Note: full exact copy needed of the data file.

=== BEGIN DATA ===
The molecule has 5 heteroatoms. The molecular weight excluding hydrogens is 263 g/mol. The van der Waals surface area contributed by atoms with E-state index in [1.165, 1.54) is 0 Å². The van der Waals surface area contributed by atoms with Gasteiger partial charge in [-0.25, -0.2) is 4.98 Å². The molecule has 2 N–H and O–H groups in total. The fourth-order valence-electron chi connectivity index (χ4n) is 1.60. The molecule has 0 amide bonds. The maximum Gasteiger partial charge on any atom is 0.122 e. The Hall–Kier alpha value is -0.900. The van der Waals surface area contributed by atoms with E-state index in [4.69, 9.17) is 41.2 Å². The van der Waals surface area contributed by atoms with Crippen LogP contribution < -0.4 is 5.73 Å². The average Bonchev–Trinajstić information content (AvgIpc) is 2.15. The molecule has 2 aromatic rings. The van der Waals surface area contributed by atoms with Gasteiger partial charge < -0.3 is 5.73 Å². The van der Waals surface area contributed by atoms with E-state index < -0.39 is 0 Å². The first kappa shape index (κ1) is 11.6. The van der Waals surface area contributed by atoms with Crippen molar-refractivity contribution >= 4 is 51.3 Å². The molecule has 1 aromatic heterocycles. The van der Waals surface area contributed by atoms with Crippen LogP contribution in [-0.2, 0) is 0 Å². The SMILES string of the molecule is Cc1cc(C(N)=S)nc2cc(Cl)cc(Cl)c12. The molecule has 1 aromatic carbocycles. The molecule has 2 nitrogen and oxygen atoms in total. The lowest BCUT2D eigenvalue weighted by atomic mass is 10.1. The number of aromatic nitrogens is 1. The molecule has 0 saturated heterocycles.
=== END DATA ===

The molecule has 5 heteroatoms. The molecular weight excluding hydrogens is 263 g/mol. The van der Waals surface area contributed by atoms with E-state index in [1.165, 1.54) is 0 Å². The van der Waals surface area contributed by atoms with Gasteiger partial charge in [-0.25, -0.2) is 4.98 Å². The molecule has 2 N–H and O–H groups in total. The fourth-order valence-electron chi connectivity index (χ4n) is 1.60. The molecule has 0 amide bonds. The maximum Gasteiger partial charge on any atom is 0.122 e. The Hall–Kier alpha value is -0.900. The van der Waals surface area contributed by atoms with E-state index in [4.69, 9.17) is 41.2 Å². The van der Waals surface area contributed by atoms with Crippen LogP contribution < -0.4 is 5.73 Å². The average Bonchev–Trinajstić information content (AvgIpc) is 2.15. The molecule has 2 aromatic rings. The van der Waals surface area contributed by atoms with Gasteiger partial charge < -0.3 is 5.73 Å². The van der Waals surface area contributed by atoms with E-state index < -0.39 is 0 Å². The first kappa shape index (κ1) is 11.6. The van der Waals surface area contributed by atoms with Crippen molar-refractivity contribution >= 4 is 51.3 Å². The molecule has 1 aromatic heterocycles. The van der Waals surface area contributed by atoms with Crippen LogP contribution in [-0.2, 0) is 0 Å². The SMILES string of the molecule is Cc1cc(C(N)=S)nc2cc(Cl)cc(Cl)c12. The molecule has 1 aromatic carbocycles. The molecule has 2 nitrogen and oxygen atoms in total. The lowest BCUT2D eigenvalue weighted by atomic mass is 10.1. The number of aromatic nitrogens is 1. The molecule has 0 saturated heterocycles.